How Psychedelic Therapy Will Change Your Practice

Bessel van der Kolk & Monnica Williams on the Future of Trauma Healing

Magazine Issue
May/June 2024

Back in 2018, when we first dedicated an entire magazine issue to exploring the idea of psychedelic therapy, it felt fringe. In citing the research and explaining how psychedelics could open up the human mind, we felt we were either preaching to a choir of clinicians who’d come of age in the 1960s or pushing hard on an envelope that the clinical establishment had sealed and declared off-limits to reputable, law-abiding therapists. Now, we’re in a very different place. It no longer seems necessary to convince people that psychedelics can be both safe and transformational: the therapeutic benefits are well documented, in scientific journals as well as in everyone’s newsfeeds. Attendance at the Psychedelic Science Conference in Denver last year more than quadrupled since the last time it was held in 2017. Increasing numbers of celebrities—NFL quarterbacks, famous actors, British royalty—have been speaking up about the ways psychedelics have helped them heal from conditions as varied as traumatic brain injury and chronic grief. The convergence of psychedelics and mental health appears to be all but inevitable—not a matter of if, but when.

True, it seems we’ve been teetering on the cusp of legalization for at least half a decade. MDMA received breakthrough status a few years ago, and went through phase one, two, and three of clinical trials. The Oregon Health Authority licensed psilocybin-therapy clinics in the summer of 2023, creating, in the process, a whole new profession known as “psilocybin service facilitator,” which has unsettlingly fewer and less rigorous requirements than those mandated for psychotherapists. State-level governing agencies in Colorado are now gearing up to accept licensing applications in late 2024 for psilocybin “healing centers.” Even as our editorial team prepared this issue on non-ordinary states and psychedelics, the District of Columbia decriminalized psilocybin, and LSD garnered breakthrough status as a potential anxiety treatment.

Even more compelling than flashy headlines and breaking news is what’s been happening beyond the guardrails of clinical trials: at retreat centers, in quiet basements, and on Zoom integration calls. Quietly and unofficially, all manner of psychedelics are already being widely used as tools to heal intractable mental health conditions—and not just by a few renegade therapists. Prominent therapists all over the world are incorporating ketamine (which is currently legal to use), psilocybin, and MDMA into treatments with individuals and couples, sensitively navigating legal, ethical, and clinical gray areas to get clients the psychedelic-assisted therapeutic experiences they’re clamoring for.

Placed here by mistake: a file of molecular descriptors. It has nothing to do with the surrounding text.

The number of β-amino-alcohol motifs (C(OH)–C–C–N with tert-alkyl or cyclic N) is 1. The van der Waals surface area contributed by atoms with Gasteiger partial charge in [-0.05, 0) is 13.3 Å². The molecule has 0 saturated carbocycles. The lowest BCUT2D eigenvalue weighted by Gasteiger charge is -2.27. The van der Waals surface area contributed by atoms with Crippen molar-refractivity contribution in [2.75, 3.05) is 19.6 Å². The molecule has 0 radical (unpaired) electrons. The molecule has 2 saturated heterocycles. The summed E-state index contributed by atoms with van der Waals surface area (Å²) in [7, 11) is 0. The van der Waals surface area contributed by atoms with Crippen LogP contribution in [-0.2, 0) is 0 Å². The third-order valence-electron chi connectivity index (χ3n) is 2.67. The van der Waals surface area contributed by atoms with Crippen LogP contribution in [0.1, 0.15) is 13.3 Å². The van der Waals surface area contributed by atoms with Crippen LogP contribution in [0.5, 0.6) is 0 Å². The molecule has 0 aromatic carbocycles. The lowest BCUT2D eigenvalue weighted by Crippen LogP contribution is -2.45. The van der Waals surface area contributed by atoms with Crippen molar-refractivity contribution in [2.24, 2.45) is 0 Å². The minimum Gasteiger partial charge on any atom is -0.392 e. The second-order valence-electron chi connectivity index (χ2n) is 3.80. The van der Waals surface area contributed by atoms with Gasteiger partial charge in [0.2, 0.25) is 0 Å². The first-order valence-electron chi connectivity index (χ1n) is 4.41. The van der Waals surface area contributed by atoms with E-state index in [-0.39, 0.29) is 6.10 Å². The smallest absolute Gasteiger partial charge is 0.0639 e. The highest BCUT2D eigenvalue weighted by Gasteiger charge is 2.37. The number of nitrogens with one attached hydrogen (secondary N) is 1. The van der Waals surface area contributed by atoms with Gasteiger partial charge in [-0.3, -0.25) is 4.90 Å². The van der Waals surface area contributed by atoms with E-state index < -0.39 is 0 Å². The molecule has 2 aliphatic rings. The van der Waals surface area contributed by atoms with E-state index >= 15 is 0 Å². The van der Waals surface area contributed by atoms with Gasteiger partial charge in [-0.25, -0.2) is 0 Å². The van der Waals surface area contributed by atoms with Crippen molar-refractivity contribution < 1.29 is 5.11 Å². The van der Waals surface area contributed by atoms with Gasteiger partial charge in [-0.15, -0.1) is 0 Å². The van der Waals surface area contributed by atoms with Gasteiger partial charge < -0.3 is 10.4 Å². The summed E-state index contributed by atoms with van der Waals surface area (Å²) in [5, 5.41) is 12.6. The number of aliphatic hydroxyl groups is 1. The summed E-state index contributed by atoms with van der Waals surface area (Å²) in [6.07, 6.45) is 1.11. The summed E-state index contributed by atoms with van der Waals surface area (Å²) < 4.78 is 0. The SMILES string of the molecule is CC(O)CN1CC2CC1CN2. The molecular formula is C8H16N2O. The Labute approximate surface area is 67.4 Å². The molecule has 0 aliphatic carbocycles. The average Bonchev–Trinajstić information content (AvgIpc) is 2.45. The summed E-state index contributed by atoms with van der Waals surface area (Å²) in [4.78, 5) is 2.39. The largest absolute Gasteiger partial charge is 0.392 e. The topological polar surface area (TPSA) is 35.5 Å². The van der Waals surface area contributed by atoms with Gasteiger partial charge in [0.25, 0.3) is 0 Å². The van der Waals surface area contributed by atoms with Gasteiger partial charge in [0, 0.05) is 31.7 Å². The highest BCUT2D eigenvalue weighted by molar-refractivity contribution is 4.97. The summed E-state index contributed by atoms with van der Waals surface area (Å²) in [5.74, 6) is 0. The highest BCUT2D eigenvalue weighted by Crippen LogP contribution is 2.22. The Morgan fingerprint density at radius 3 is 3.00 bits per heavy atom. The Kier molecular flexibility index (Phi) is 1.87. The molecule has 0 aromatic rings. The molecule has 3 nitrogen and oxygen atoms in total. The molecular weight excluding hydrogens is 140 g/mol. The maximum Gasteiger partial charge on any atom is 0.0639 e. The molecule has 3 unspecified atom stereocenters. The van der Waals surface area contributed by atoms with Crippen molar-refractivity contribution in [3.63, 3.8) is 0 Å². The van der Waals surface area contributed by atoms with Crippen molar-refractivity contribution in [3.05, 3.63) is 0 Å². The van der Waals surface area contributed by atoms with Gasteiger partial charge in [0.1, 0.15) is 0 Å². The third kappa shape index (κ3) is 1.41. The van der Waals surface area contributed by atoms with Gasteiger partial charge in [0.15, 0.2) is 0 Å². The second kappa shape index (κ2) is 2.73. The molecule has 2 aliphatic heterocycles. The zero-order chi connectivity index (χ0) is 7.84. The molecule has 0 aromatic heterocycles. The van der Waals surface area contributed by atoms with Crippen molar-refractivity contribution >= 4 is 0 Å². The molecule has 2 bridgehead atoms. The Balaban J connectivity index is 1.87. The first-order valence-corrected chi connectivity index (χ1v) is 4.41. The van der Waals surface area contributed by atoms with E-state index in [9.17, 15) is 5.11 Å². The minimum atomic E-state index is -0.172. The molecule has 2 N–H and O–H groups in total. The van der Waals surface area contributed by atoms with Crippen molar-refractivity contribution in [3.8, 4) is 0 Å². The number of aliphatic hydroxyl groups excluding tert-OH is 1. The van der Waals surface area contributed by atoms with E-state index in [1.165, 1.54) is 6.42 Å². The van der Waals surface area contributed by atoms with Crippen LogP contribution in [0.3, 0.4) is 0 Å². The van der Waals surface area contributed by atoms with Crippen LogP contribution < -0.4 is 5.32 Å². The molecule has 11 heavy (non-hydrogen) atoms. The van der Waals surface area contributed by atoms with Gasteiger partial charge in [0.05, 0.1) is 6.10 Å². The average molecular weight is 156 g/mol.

“One interesting question arising from the increased fervor for psychedelics is ‘What’s the role of the therapist?’” says Ingmar Gorman, the CEO and lead trainer at the continuing education organization Fluence, which specializes in psychedelic-assisted therapy. “Some drug companies doing clinical trials see the healing that takes place as psychedelic-assisted psychotherapy—in other words, treatment where psychotherapy is central. But other companies are saying, ‘The role of the therapist is minimal; they’re only there to provide safety and make sure the participant isn’t in distress.’ These perspectives may directly impact treatment effectiveness, but they also matter when it comes to fees and insurance, policies, and treatment scalability. I believe these distinctions related to the therapist’s role are going to reshape our field over the next two to five years.”

In 2023, Lykos Therapeutics—previously known as the Multidisciplinary Association for Psychedelic Studies Public Benefit Corporation (MAPS PBC)—submitted an application to the Federal Drug Administration to review MDMA as a potential therapeutic medicine for the treatment of PTSD. In February of this year, the FDA granted their application priority review status. When I asked Gorman how this connects to legalization, he said, “There’s something called the Prescription Drug User Fee Act, or PDUFA. The PDUFA target action date is August 11, 2024. They’ll review Lykos’s application to determine whether MDMA could become a prescribable medicine. There’s no guarantee—the FDA might say ‘no,’ or ‘we need more data.’ But if they say ‘yes,’ then the DEA has 90 days to decide which schedule MDMA falls under. If you do the math, that means MDMA could be a legal medicine by November or December of this year.”